From: House Committee on Science, Space, and Technology
Posted: Wednesday, May 18, 2016
Chairman Smith: Thank you, Mr. Chairman, and thanks to our witnesses for being here today. Today’s hearing covers a critical aspect of our nation’s future journey to Mars— how our astronauts will live and work during their journey.
It’s nice that best-selling author Andy Weir has agreed to join us today. His book, The Martian, along with the movie by the same name ignited the world’s imagination. It brought to life an adventure that we can envision in the not-too-distant future: journeys to Mars with heroic astronauts putting themselves to the test of overcoming dangers with ingenuity and courage.
I wrote an op-ed with our colleague, Ed Perlmutter, two months ago that I would like to submit for the record.
In this article, we discuss the persistence of purpose and careful planning that is needed to turn such a mission—the first human space flight to another planet in our solar system—into reality.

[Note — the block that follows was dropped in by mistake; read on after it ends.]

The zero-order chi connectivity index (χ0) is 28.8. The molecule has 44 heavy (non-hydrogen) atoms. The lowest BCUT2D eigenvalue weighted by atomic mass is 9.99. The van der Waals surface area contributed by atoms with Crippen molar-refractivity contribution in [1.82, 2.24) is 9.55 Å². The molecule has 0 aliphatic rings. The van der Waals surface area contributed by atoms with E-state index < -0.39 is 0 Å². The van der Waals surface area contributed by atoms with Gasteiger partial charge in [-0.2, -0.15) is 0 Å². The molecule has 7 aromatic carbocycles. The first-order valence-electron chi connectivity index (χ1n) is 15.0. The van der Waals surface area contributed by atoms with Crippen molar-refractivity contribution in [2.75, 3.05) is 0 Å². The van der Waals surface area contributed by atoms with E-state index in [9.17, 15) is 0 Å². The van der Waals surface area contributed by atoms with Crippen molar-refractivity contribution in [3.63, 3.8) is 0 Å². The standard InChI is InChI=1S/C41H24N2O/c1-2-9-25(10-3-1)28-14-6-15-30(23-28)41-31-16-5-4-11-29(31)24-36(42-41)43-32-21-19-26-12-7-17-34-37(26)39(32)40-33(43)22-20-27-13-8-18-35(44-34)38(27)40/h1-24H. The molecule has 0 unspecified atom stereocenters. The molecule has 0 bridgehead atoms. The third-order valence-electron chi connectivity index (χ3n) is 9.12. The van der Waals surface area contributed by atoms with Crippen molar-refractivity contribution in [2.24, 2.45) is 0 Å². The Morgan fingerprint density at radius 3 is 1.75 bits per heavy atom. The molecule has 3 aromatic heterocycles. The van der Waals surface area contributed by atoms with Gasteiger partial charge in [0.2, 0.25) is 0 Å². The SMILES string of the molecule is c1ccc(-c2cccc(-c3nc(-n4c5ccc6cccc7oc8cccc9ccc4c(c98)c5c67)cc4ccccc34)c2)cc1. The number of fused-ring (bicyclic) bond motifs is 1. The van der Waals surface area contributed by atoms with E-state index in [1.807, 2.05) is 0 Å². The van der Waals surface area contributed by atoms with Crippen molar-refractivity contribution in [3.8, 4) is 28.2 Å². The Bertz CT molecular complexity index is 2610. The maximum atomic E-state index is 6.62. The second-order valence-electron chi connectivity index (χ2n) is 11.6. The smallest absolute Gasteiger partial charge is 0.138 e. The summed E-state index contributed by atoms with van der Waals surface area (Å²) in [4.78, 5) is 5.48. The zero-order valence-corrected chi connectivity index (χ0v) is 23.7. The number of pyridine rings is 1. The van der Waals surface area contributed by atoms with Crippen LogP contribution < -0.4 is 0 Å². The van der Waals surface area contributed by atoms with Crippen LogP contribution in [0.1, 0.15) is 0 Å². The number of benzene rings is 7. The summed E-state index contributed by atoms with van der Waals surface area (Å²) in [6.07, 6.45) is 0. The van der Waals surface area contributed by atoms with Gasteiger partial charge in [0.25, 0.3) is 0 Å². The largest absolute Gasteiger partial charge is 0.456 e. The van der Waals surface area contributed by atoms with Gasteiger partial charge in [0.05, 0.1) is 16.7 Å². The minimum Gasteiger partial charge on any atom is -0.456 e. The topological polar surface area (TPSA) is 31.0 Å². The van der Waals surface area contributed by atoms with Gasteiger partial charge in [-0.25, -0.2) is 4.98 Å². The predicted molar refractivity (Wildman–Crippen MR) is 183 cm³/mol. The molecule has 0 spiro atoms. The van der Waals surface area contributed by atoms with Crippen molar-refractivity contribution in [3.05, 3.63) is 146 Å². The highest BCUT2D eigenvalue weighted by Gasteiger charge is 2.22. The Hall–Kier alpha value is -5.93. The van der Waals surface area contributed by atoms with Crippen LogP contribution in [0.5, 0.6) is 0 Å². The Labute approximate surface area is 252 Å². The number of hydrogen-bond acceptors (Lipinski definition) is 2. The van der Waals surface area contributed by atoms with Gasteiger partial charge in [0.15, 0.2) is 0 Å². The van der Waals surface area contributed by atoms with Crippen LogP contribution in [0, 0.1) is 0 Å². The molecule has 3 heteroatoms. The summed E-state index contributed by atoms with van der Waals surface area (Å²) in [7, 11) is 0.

At the same time, the administration continues to push plans for an unjustified Asteroid Retrieval Mission. The Asteroid Retrieval Mission is a distraction without any connection to a larger roadmap to explore our solar system and is without support from the scientific community or NASA’s own advisory committees. The Government Accountability Office recently estimated that the total cost for the Asteroid Retrieval Mission would be $1.72 billion.
This is not merely a science fiction movie starring Matt Damon. This is a goal within America’s reach. NASA and American space companies are building the critical components for such a journey--the Orion crew vehicle and Space Launch System. The popularity of The Martian as a novel and a film has shown that the American public is very interested in making this vision a reality. That is why NASA should not stray from its primary goal of exploration.
Exploration programs at NASA, both robotic and human, need to be adequately funded. Unfortunately, the Obama administration, year after year, woefully under budgets the very programs that will get us to Mars.
These funds would be better spent on space exploration with a connection to future missions to Mars, like deep space habitats and propulsion technologies.
America leads the world in space exploration but that is a leadership role we cannot take for granted. It has been over 40 years since astronaut Gene Cernan became the last man to walk on the moon. It is time to press forward. It is time to take longer strides. It is time to aim for Mars. Thank you.
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